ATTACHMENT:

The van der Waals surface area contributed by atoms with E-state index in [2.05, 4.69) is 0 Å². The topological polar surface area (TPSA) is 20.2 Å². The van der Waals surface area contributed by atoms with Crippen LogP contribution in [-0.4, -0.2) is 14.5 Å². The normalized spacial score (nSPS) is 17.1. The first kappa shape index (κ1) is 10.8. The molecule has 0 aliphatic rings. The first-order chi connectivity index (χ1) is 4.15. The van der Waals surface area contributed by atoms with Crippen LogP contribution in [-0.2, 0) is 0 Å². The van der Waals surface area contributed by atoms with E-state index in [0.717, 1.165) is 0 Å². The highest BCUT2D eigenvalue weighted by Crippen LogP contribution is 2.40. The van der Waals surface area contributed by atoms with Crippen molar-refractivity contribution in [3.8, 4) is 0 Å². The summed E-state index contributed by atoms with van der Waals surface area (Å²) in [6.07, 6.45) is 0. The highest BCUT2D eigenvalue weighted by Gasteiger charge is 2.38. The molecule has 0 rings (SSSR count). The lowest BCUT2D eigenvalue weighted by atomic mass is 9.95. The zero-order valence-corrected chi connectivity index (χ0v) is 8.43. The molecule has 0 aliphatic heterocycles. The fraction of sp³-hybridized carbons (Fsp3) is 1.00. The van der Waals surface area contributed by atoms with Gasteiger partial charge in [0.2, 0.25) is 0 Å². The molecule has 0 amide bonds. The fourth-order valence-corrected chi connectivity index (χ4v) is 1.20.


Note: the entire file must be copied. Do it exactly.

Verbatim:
The van der Waals surface area contributed by atoms with E-state index in [2.05, 4.69) is 0 Å². The topological polar surface area (TPSA) is 20.2 Å². The van der Waals surface area contributed by atoms with Crippen LogP contribution in [-0.4, -0.2) is 14.5 Å². The normalized spacial score (nSPS) is 17.1. The first kappa shape index (κ1) is 10.8. The molecule has 0 aliphatic rings. The first-order chi connectivity index (χ1) is 4.15. The van der Waals surface area contributed by atoms with Crippen LogP contribution in [-0.2, 0) is 0 Å². The van der Waals surface area contributed by atoms with E-state index in [0.717, 1.165) is 0 Å². The highest BCUT2D eigenvalue weighted by Crippen LogP contribution is 2.40. The van der Waals surface area contributed by atoms with Crippen molar-refractivity contribution in [3.8, 4) is 0 Å². The summed E-state index contributed by atoms with van der Waals surface area (Å²) in [6.07, 6.45) is 0. The highest BCUT2D eigenvalue weighted by Gasteiger charge is 2.38. The molecule has 0 rings (SSSR count). The lowest BCUT2D eigenvalue weighted by atomic mass is 9.95. The zero-order valence-corrected chi connectivity index (χ0v) is 8.43. The molecule has 0 aliphatic heterocycles. The fraction of sp³-hybridized carbons (Fsp3) is 1.00. The van der Waals surface area contributed by atoms with Gasteiger partial charge in [0.2, 0.25) is 0 Å². The molecule has 0 amide bonds. The fourth-order valence-corrected chi connectivity index (χ4v) is 1.20.